Advertisement

The Modelling and Simulation Process

  • Louis G. Birta
  • Gilbert Arbez
Chapter
  • 3.2k Downloads
Part of the Simulation Foundations, Methods and Applications book series (SFMA)

Abstract

The discussion in this chapter continues the exploration of fundamental notions initiated in Chap. 1. However, a variety of important details relating to the modelling and simulation process are introduced. These set the stage for the discussions in the chapters that follow. Included here are the key notions of the observation interval, entities, data requirements, constants, parameters and (time) variables. The latter, in turn, includes input, state and output variables. The various phases of the modelling and simulation process are introduced. The essential need for clearly defined project goals for any simulation project is stressed throughout because these goals provide the basis for establishing a variety of key facets of model development, e.g. model granularity, input data requirements and output requirements. The successful completion of any modelling and simulation project can encounter many challenges, and care must be taken to avoid pitfalls. The notions of validation, verification and quality assurance are pertinent in this respect and these notions are explored. The chapter ends with the acknowledgement that modelling and simulation projects typically fall into one of two broad categories; these correspond to the study of discrete event dynamic systems (DEDS) and continuous time dynamic systems (CTDS). The two remaining parts of the book are separately focused on these two domains.

Keywords

Simulation Program Problem Description Observation Interval Project Goal Simulation Project 
These keywords were added by machine and not by the authors. This process is experimental and the keywords may be updated as the learning algorithm improves.

References

  1. 1.
    Balci O (1994) Validation, verification, and testing techniques throughout the life cycle of a simulation study. Ann Oper Res 53:121–173MathSciNetCrossRefGoogle Scholar
  2. 2.
    Balci O (2001) A methodology for certification of modeling and simulation applications. ACM Trans Model Comput Simul 11:352–377CrossRefGoogle Scholar
  3. 3.
    Barlow J (2009) Simplification: ethical implications for modelling and simulation. In: Proceedings of the 18th World IMACS/MODSIM Congress, Cairns, Australia, ISBN: 978-0-9758400-7-8. http://www.mssanz.org.au/modsim09/F12/kragt.pdf, pp 432–438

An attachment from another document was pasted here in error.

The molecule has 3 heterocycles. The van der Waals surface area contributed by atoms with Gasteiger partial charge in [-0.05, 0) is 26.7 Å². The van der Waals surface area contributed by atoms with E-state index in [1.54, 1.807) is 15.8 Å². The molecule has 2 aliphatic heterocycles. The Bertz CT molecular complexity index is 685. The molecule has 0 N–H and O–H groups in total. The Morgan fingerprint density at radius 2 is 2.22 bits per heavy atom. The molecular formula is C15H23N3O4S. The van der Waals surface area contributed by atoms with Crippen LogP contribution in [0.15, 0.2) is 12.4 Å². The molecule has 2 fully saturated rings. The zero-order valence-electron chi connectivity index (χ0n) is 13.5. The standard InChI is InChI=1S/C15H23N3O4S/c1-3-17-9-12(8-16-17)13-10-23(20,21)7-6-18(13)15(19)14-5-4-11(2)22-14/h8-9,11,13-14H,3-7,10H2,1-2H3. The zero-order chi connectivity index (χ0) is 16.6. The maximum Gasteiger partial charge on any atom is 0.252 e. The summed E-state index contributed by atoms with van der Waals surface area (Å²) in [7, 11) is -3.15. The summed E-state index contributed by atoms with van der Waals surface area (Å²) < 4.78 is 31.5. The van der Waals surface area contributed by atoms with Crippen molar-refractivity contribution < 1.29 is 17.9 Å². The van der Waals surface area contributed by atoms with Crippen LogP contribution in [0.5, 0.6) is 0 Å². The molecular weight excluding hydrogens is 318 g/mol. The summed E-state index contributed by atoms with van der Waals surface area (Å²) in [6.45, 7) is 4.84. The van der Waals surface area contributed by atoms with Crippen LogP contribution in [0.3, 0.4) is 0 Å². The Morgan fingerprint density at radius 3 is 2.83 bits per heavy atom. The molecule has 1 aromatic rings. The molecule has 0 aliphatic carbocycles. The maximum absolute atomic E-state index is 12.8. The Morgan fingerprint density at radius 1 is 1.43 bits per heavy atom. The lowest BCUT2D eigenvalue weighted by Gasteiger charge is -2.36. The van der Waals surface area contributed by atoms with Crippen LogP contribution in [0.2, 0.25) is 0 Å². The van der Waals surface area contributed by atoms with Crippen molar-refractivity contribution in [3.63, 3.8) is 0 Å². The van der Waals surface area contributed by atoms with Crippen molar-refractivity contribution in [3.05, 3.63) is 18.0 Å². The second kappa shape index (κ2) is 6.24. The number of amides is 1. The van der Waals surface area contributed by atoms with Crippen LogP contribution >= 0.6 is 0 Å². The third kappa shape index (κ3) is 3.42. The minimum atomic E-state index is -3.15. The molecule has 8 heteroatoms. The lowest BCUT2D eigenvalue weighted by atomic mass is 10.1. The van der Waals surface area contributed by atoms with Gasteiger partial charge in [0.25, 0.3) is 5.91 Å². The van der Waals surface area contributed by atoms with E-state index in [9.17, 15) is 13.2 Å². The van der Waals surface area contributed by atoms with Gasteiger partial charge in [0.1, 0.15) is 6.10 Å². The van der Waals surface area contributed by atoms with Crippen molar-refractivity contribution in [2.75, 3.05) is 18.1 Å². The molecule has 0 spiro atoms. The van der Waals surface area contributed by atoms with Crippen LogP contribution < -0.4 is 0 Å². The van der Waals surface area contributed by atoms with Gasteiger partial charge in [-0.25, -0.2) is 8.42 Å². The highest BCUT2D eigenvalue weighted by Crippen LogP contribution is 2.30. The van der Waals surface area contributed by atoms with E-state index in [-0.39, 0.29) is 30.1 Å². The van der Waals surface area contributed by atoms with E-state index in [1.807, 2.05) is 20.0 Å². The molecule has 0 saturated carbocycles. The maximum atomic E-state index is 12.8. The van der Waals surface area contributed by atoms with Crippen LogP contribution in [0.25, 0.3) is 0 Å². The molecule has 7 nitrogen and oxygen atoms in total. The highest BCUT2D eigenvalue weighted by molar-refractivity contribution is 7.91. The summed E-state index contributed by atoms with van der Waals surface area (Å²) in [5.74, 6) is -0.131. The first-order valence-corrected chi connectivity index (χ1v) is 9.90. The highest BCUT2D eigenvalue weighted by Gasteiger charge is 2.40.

4. 4.
    Birta LG, Ozmizrak NF (1996) A knowledge-based approach for the validation of simulation models: the foundation. ACM Trans Model Comput Simul 6:67–98CrossRefGoogle Scholar
  5. 5.
    Boehm BW (1979) Software engineering: R&D trends and defence needs. In: Wegner P (ed) Research directions in software technology. MIT Press, Cambridge, MAGoogle Scholar
  6. 6.
    Cellier FE (1986) Combined discrete/continuous system simulation –application, techniques and tools. In: Proceedings of the 1986 winter simulation conference, Washington, IEEE Computer Society PressGoogle Scholar
  7. 7.
    Verification, Validation, & Accreditation (VV&A): Recommended Practices Guide (RPG) (2011) Available at http://www.msco.mil/VVA_RPG.html
  8. 8.
    General Accounting Office (1976) Report to the Congress: ways to improve management of federally funded computerized models. Report LCD-75-111. U.S. General Accounting Office, Washington, DCGoogle Scholar
  9. 9.
    General Accounting Office (1979) Guidelines for model evaluation. Report PAD-79-17. U.S. General Accounting Office, Washington, DCGoogle Scholar
  10. 10.
    General Accounting Office (1987) DOD simulations: improved assessment procedures would increase the credibility of results. Report GAO/PEMD-88-3. U.S. General Accounting Office, Washington, DCGoogle Scholar
  11. 11.
    Innis G, Rexstad E (1983) Simulation model simplification techniques. Simulation 41(7):7–15CrossRefGoogle Scholar
  12. 12.
    Ören TI (1981) Concepts and criteria to access acceptability of simulation studies. Commun ACM 24:180–189CrossRefGoogle Scholar
  13. 13.
    Ören TI (1971) GEST: general system theory implementor, A combined digital simulation language. Ph.D. dissertation, University of Arizona, Tucson, AZGoogle Scholar
  14. 14.
    Neelamkavil F (1987) Computer simulation and modeling. Wiley, ChichesterGoogle Scholar
  15. 15.
    Pace DK (2003) Verification, validation and accreditation of simulation models. In: Obaidat MS, Papadimitriou GI (eds) Applied system simulation: methodologies and applications. Kluwer Academic Publishers, BostonGoogle Scholar
  16. 16.
    Praehofer H (1991) System theoretic formalisms for combined discrete continuous system simulation. Int J Gen Syst 19:219–240CrossRefzbMATHGoogle Scholar
  17. 17.
    Ramadge PJG, Wonham WM (1992) The control of discrete event systems. In: Ho Y-C (ed) Discrete event dynamic systems. IEEE Press, Piscataway, pp 48–64Google Scholar
  18. 18.
    Robinson S (2006) Issues in conceptual modelling for simulation: setting a research agenda. In: Proceedings of the 2006 Operations Research Society simulation workshop, March, Lexington, EnglandGoogle Scholar
  19. 19.
    Shannon RE (1975) Systems simulation: the art and science. Prentice Hall, Englewood CliffsGoogle Scholar
  20. 20.
    Shannon RE (1998) Introduction to the art and science of simulation. In: Medeiros DJ, Watson EF, Carson JS, Manivannan MS (eds) Proceedings of the 1998 winter simulation conference, Washington, IEEE Computer Society Press, pp 7–14Google Scholar

Copyright information

© Springer-Verlag London 2013

Authors and Affiliations

  • Louis G. Birta
    • 1
  • Gilbert Arbez
    • 1
  1. 1.School of Electrical Engineering and Computer ScienceUniversity of OttawaOttawaCanada

Personalised recommendations